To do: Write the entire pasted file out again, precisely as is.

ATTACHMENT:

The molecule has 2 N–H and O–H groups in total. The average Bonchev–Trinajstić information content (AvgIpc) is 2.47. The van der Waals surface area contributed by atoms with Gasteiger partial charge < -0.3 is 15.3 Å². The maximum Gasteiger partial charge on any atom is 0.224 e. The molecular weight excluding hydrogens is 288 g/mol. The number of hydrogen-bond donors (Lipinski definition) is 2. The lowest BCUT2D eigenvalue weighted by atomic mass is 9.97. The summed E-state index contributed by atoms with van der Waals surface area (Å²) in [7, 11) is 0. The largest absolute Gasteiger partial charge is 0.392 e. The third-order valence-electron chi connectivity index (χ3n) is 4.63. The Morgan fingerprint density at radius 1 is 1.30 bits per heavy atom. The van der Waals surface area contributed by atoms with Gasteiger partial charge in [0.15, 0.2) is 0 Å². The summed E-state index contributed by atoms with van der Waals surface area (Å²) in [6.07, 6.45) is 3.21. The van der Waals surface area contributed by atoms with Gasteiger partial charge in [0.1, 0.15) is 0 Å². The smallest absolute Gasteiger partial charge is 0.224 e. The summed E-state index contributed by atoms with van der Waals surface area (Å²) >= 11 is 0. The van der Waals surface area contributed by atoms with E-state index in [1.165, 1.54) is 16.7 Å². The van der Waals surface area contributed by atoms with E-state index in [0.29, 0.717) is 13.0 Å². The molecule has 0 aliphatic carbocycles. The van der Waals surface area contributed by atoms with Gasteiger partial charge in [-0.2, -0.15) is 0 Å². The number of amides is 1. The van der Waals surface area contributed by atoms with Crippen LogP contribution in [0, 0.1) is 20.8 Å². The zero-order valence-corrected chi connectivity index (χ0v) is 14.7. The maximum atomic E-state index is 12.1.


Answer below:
The molecule has 2 N–H and O–H groups in total. The average Bonchev–Trinajstić information content (AvgIpc) is 2.47. The van der Waals surface area contributed by atoms with Gasteiger partial charge < -0.3 is 15.3 Å². The maximum Gasteiger partial charge on any atom is 0.224 e. The molecular weight excluding hydrogens is 288 g/mol. The number of hydrogen-bond donors (Lipinski definition) is 2. The lowest BCUT2D eigenvalue weighted by atomic mass is 9.97. The summed E-state index contributed by atoms with van der Waals surface area (Å²) in [7, 11) is 0. The largest absolute Gasteiger partial charge is 0.392 e. The third-order valence-electron chi connectivity index (χ3n) is 4.63. The Morgan fingerprint density at radius 1 is 1.30 bits per heavy atom. The van der Waals surface area contributed by atoms with Gasteiger partial charge in [0.15, 0.2) is 0 Å². The summed E-state index contributed by atoms with van der Waals surface area (Å²) in [6.07, 6.45) is 3.21. The van der Waals surface area contributed by atoms with Gasteiger partial charge in [0.1, 0.15) is 0 Å². The smallest absolute Gasteiger partial charge is 0.224 e. The summed E-state index contributed by atoms with van der Waals surface area (Å²) >= 11 is 0. The van der Waals surface area contributed by atoms with E-state index in [1.165, 1.54) is 16.7 Å². The van der Waals surface area contributed by atoms with E-state index in [0.29, 0.717) is 13.0 Å². The molecule has 0 aliphatic carbocycles. The van der Waals surface area contributed by atoms with Gasteiger partial charge in [-0.2, -0.15) is 0 Å². The number of amides is 1. The van der Waals surface area contributed by atoms with Crippen LogP contribution in [0, 0.1) is 20.8 Å². The zero-order valence-corrected chi connectivity index (χ0v) is 14.7. The maximum atomic E-state index is 12.1.